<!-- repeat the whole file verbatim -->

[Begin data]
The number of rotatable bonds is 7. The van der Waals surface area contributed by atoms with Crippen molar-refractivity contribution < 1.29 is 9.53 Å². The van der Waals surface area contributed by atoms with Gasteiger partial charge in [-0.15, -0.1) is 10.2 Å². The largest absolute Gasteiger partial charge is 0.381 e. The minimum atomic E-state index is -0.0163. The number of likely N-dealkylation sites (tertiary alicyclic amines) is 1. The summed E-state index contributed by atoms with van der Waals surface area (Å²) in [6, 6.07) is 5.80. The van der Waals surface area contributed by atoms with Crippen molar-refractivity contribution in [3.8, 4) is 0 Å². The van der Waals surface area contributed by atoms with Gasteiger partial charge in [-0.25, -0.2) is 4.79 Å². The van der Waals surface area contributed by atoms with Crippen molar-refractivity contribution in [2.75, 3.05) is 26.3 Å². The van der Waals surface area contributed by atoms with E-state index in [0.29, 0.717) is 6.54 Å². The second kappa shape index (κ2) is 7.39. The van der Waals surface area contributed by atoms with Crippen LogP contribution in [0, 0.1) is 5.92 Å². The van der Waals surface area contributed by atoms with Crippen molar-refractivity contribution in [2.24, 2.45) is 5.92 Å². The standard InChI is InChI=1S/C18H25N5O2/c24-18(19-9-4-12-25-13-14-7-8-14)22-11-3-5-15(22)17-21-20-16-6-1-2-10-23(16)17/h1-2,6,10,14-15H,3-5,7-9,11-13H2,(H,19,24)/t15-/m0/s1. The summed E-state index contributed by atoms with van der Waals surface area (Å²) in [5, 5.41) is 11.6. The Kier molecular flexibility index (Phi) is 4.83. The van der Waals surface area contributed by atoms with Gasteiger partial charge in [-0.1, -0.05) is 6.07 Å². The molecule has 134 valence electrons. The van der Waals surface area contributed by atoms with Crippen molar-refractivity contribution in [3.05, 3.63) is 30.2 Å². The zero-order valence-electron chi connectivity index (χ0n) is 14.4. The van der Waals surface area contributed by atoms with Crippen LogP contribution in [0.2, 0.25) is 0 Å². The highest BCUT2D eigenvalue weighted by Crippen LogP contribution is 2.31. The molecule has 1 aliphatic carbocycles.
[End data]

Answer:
The number of rotatable bonds is 7. The van der Waals surface area contributed by atoms with Crippen molar-refractivity contribution < 1.29 is 9.53 Å². The van der Waals surface area contributed by atoms with Gasteiger partial charge in [-0.15, -0.1) is 10.2 Å². The largest absolute Gasteiger partial charge is 0.381 e. The minimum atomic E-state index is -0.0163. The number of likely N-dealkylation sites (tertiary alicyclic amines) is 1. The summed E-state index contributed by atoms with van der Waals surface area (Å²) in [6, 6.07) is 5.80. The van der Waals surface area contributed by atoms with Crippen molar-refractivity contribution in [3.8, 4) is 0 Å². The van der Waals surface area contributed by atoms with Gasteiger partial charge in [-0.25, -0.2) is 4.79 Å². The van der Waals surface area contributed by atoms with Crippen molar-refractivity contribution in [2.75, 3.05) is 26.3 Å². The van der Waals surface area contributed by atoms with E-state index in [0.29, 0.717) is 6.54 Å². The second kappa shape index (κ2) is 7.39. The van der Waals surface area contributed by atoms with Crippen LogP contribution in [0, 0.1) is 5.92 Å². The van der Waals surface area contributed by atoms with Crippen molar-refractivity contribution in [2.24, 2.45) is 5.92 Å². The standard InChI is InChI=1S/C18H25N5O2/c24-18(19-9-4-12-25-13-14-7-8-14)22-11-3-5-15(22)17-21-20-16-6-1-2-10-23(16)17/h1-2,6,10,14-15H,3-5,7-9,11-13H2,(H,19,24)/t15-/m0/s1. The summed E-state index contributed by atoms with van der Waals surface area (Å²) in [5, 5.41) is 11.6. The Kier molecular flexibility index (Phi) is 4.83. The van der Waals surface area contributed by atoms with Gasteiger partial charge in [-0.1, -0.05) is 6.07 Å². The molecule has 134 valence electrons. The van der Waals surface area contributed by atoms with Crippen molar-refractivity contribution in [3.05, 3.63) is 30.2 Å². The zero-order valence-electron chi connectivity index (χ0n) is 14.4. The van der Waals surface area contributed by atoms with Crippen LogP contribution in [0.2, 0.25) is 0 Å². The highest BCUT2D eigenvalue weighted by Crippen LogP contribution is 2.31. The molecule has 1 aliphatic carbocycles.